A core aspect of digital innovation is automation, making it easy to track lowered operational costs. Repetitive and tedious steps can be managed or eliminated by machine learning programs and other software. Automation is a great way to reduce overtime, as employees will be able to readjust to spending time on valuable tasks and not routine, housekeeping items machines can do. Readjust is the key here too – most businesses are looking to make employees more productive with technology, not eliminate the human element. CEOs may consider reduced payroll, lower utilities (and other costs associated with overworked staff) and benefits gained from “bonus projects” as part of their success metrics.
We’re only two years away from realizing some expert opinions that by 2020 customer experience will be the most important brand differentiator. Your customers will naturally gravitate to partners that are easy to connect with and problem-solve with. One digital initiative may be to empower your customer service team through online tools for customer engagement. An industry trend of lowering freight rates for shippers thanks to oversupply and competitiveness has also lowered the customer service shippers would like to receive from container companies, for example. Using data to determine these customer service pain points will lead to change in operations. You can use a CRM and a TMS to keep information aligned on the digital front. Having a custom-built enterprise solution will tailor data and communication for each company’s needs.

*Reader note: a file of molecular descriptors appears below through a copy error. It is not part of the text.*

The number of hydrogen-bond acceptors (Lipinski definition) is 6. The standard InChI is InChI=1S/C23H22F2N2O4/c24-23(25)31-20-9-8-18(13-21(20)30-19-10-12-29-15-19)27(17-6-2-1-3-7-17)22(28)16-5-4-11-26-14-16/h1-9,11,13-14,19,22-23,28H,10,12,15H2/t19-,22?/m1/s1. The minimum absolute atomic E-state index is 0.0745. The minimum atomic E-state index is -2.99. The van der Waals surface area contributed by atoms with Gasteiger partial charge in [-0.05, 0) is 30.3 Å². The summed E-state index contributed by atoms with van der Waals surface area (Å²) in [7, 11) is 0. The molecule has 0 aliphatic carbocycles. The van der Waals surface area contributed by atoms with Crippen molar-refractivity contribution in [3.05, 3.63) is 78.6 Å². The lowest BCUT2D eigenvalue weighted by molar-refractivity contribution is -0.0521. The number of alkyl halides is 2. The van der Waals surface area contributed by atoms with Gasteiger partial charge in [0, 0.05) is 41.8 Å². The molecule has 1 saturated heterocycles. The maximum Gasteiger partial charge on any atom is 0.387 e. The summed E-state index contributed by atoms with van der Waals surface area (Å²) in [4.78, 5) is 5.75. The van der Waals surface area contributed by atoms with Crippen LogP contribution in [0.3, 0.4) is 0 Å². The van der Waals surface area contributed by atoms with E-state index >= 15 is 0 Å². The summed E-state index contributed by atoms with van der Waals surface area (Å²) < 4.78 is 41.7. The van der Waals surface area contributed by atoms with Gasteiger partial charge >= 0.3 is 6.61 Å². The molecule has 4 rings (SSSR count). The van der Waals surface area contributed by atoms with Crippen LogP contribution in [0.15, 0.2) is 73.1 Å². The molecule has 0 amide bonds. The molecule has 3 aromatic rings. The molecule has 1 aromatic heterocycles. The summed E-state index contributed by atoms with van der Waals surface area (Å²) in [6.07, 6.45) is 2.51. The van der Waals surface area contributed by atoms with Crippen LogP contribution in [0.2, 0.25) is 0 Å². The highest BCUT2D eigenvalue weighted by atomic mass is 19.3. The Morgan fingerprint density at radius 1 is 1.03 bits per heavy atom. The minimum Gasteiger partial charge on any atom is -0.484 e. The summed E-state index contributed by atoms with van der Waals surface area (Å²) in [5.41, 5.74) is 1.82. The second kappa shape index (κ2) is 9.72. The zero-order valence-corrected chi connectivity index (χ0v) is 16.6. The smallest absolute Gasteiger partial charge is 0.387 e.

A final metric to consider is the hardest to measure but a powerful one we hit on in our piece about removing barriers to opposition. Companies who manage smooth digital transformations have happier employees, more creative low-level managers, and key leaders with a stronger commitment to the ultimate success of the company. One way to measure this change is to check retention rates among mid to senior level executives.
The Revived C-Suite Team
One of the biggest changes involving technology is the growth of the CxO branch once your company has clarity in its purpose for the digital transformation.
While everyone benefits from increased efficiency and productivity, some members of the CxO family bear a greater share of the responsibility for guiding their organization through the digital transformation. While the CIO/CTO still leads the charge, a new level of responsibility is shared by the CEO and COO.
The Business-Minded CTO/CIO. Finding CIOs and CTOs leading the charge on digital change is no surprise. The pace of technology and innovation is inspiring, and it’s important a CIO is inspired by what technology could be “cool” to have. But now, CIOs need to have more than insight into what is cool; they need to understand the what benefit it serves to address inefficient and broken processes or unmet needs.
In the past, CIOs tended to have a very narrow focus. They dealt with technical projects: keeping the IT systems running, managing ERP software, and serving as the “voice of technology” in the boardroom. They were generally found in their offices reconciling reports and managing their subordinate IT departments. Now every company is a technology company. Technology has become an integral part of how a company operates at all levels. Technology is both causing problems for organizations and solving them, and the C-suite turns to CIOs to know how to deal with this.